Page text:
Review: "Insidious" - No budget, no gore, no problem!

By: Heather Seebach

In 2003, director James Wan and screenwriter Leigh Whannell created the bloody low-budget affair known as Saw, based on their short film of the same name. That little horror film spawned six sequels and the entire franchise has grossed nearly a billion dollars worldwide. While the sequels constitute little more than torture porn, the original movie was a refreshingly unique psychological thriller. I still have not recovered from its kick-in-the-nuts ending. Now, eight years later, the Australian filmmaking duo is redefining horror yet again with Insidious. Relying on genuine scares instead of gory violence, this haunted house spook-fest recalls classics such as Poltergeist and Carnival of Souls.

When Josh and Renai Lambert (Patrick Wilson and Rose Byrne) move into a new house with their three children, they begin to experience eerie occurrences. Even worse, their son Dalton slips into an unexplainable coma as the supernatural events become more and more frequent. When they can take the haunting no longer, the Lamberts seek help from a psychic medium and two ghost hunters to fight the evil entities in their home.

Right from the opening credits, Insidious exudes creepy atmosphere with a chilling score and the subtle implication of something malevolent inside the Lambert household. Before long, the evil spirits make their presence known, resulting in some downright terrifying moments. Both times I watched this film, the theater audience was not so much jumping and giggling (like with most horror films) but flat-out shrieking. There is absolutely no gore in this movie, proving that you can still terrify audiences without the blood and guts.

While the film pays homage to Poltergeist, it also paves its own way – particularly in the second half – with eccentric characters and a quirky sense of humor. The ghost hunters (played by Whannell and Angus Sampson) in particular bring some light-heartedness to the story, especially if you have ever watched one of those paranormal investigation television shows. Some of the spirits also provide a laugh or two but that does not stop them from being eerie as hell. The film’s primary villain is very different from your standard movie bad-guy. Looking like a demon right out of a Renaissance painting, he is effectively creepy. It is also refreshing to see a demonic foe portrayed by an actor in make-up rather than the usual CGI rendering.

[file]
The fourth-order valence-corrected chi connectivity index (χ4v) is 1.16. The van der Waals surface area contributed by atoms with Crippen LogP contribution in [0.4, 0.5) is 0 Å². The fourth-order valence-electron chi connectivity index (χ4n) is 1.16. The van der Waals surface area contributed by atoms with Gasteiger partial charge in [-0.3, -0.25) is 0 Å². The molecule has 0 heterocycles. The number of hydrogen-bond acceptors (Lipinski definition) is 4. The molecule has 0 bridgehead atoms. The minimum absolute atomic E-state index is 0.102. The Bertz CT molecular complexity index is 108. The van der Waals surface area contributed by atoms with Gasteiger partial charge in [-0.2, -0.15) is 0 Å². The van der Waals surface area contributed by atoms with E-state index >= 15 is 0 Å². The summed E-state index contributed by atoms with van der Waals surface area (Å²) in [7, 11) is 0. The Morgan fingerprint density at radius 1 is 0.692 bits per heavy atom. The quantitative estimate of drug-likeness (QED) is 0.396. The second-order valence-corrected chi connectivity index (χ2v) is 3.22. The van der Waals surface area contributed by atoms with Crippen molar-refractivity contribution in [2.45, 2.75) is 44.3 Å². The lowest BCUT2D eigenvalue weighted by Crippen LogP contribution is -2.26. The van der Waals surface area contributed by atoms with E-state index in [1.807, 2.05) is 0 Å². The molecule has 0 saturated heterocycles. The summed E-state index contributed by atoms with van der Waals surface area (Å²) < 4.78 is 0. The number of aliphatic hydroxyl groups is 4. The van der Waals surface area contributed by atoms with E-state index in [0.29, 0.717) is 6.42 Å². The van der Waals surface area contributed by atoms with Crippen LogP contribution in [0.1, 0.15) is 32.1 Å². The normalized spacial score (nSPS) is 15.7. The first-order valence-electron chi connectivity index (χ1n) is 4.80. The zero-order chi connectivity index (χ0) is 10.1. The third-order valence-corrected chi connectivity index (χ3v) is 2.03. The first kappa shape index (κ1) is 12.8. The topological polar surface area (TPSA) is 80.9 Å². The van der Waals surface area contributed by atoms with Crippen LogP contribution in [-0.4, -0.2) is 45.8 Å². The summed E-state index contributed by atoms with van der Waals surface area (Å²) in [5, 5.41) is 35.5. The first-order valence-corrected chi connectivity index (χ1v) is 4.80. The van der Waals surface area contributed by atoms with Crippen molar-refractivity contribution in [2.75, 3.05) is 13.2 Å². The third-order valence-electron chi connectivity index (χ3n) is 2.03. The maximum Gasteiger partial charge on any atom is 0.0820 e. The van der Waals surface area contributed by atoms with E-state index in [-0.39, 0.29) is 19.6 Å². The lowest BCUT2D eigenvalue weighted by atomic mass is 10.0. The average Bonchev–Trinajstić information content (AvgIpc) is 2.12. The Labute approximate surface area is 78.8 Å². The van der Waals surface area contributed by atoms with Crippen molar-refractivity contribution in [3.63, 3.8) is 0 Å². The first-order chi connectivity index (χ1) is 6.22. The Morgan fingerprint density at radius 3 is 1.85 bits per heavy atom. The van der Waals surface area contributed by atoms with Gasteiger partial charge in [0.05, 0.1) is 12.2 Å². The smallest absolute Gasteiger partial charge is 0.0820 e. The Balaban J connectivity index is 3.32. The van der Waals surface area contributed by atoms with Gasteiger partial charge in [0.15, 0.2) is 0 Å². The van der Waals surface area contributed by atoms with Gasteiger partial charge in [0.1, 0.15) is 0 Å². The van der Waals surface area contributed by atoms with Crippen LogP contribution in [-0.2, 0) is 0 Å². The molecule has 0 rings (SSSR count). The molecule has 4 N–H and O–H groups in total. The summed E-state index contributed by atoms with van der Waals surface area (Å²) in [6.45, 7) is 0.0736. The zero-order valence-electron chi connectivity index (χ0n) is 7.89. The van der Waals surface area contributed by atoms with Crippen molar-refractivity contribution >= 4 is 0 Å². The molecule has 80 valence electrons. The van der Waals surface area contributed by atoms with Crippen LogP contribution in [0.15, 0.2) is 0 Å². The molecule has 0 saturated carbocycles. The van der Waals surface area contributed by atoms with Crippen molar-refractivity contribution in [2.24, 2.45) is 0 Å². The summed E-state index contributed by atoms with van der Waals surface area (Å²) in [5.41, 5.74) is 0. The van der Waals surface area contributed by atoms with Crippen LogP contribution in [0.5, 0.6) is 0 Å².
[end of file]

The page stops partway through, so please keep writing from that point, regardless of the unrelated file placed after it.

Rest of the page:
Byrne and Wilson are good as the tormented parents, though Lin Shaye steals the show as the psychic medium, Elise. The aptly-casted Barbara Hershey is good, as well, portraying Josh’s sympathetic mother. Wan’s skills as a director have definitely improved since Saw. Gone are the shaky, spinning action sequences and ten-minute montage reveal. Insidious moves smoothly and methodically to build tension and keep you on the edge of your seat before, you know, making you jump out of it.

Whannell’s script is effectively scary, but also has themes of aging and the inevitability of death that are probably overlooked by most filmgoers. The script avoids most of the horror genre’s nastiest clich├ęs, including fake scares (i.e. – it was just a cat…), over-reliance on the orchestra, and the question everyone asks during a haunted house film – why the hell don’t these people move? Wan and Whannell side-step all those common pitfalls and inject their own quirky, almost-Vaudevillian sense of humor into what is at-heart a classic ghost story.

While Insidious may feel derivative at times, the film is guaranteed to haunt you long after it ends. You will not look at mundane objects like clocks, children’s drawings, and gas masks the same way again. And if Tiny Tim music was not creepy enough already, try avoiding the goosebumps next time you hear “Tiptoe Through the Tulips.”

out of 5

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